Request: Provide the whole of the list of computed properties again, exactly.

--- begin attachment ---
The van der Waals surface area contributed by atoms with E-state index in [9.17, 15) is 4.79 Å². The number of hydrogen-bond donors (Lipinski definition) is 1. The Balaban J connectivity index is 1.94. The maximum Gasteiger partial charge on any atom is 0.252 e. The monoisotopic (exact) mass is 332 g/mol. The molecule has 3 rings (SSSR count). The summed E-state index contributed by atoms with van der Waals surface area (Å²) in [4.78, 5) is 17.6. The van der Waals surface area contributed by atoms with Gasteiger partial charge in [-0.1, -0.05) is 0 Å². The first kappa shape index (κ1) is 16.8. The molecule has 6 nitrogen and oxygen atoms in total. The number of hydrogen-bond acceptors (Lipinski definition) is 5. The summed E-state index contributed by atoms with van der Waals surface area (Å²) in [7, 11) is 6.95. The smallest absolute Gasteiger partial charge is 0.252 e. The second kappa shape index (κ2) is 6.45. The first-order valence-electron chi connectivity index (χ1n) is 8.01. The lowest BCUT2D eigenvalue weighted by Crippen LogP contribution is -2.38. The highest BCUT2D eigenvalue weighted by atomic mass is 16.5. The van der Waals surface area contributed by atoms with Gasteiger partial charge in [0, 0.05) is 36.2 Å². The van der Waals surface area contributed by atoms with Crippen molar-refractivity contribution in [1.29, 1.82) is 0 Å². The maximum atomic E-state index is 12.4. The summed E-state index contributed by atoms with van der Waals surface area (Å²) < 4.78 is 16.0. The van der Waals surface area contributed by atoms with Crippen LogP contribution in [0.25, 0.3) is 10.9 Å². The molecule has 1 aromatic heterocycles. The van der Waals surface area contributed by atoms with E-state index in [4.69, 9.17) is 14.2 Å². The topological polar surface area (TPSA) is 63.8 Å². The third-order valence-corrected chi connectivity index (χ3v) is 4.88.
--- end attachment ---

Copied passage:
The van der Waals surface area contributed by atoms with E-state index in [9.17, 15) is 4.79 Å². The number of hydrogen-bond donors (Lipinski definition) is 1. The Balaban J connectivity index is 1.94. The maximum Gasteiger partial charge on any atom is 0.252 e. The monoisotopic (exact) mass is 332 g/mol. The molecule has 3 rings (SSSR count). The summed E-state index contributed by atoms with van der Waals surface area (Å²) in [4.78, 5) is 17.6. The van der Waals surface area contributed by atoms with Gasteiger partial charge in [-0.1, -0.05) is 0 Å². The first kappa shape index (κ1) is 16.8. The molecule has 6 nitrogen and oxygen atoms in total. The number of hydrogen-bond acceptors (Lipinski definition) is 5. The summed E-state index contributed by atoms with van der Waals surface area (Å²) in [7, 11) is 6.95. The smallest absolute Gasteiger partial charge is 0.252 e. The second kappa shape index (κ2) is 6.45. The first-order valence-electron chi connectivity index (χ1n) is 8.01. The lowest BCUT2D eigenvalue weighted by Crippen LogP contribution is -2.38. The highest BCUT2D eigenvalue weighted by atomic mass is 16.5. The van der Waals surface area contributed by atoms with Gasteiger partial charge in [0, 0.05) is 36.2 Å². The van der Waals surface area contributed by atoms with Crippen molar-refractivity contribution in [1.29, 1.82) is 0 Å². The maximum atomic E-state index is 12.4. The summed E-state index contributed by atoms with van der Waals surface area (Å²) < 4.78 is 16.0. The van der Waals surface area contributed by atoms with Crippen LogP contribution in [0.25, 0.3) is 10.9 Å². The molecule has 1 aromatic heterocycles. The van der Waals surface area contributed by atoms with E-state index in [4.69, 9.17) is 14.2 Å². The topological polar surface area (TPSA) is 63.8 Å². The third-order valence-corrected chi connectivity index (χ3v) is 4.88.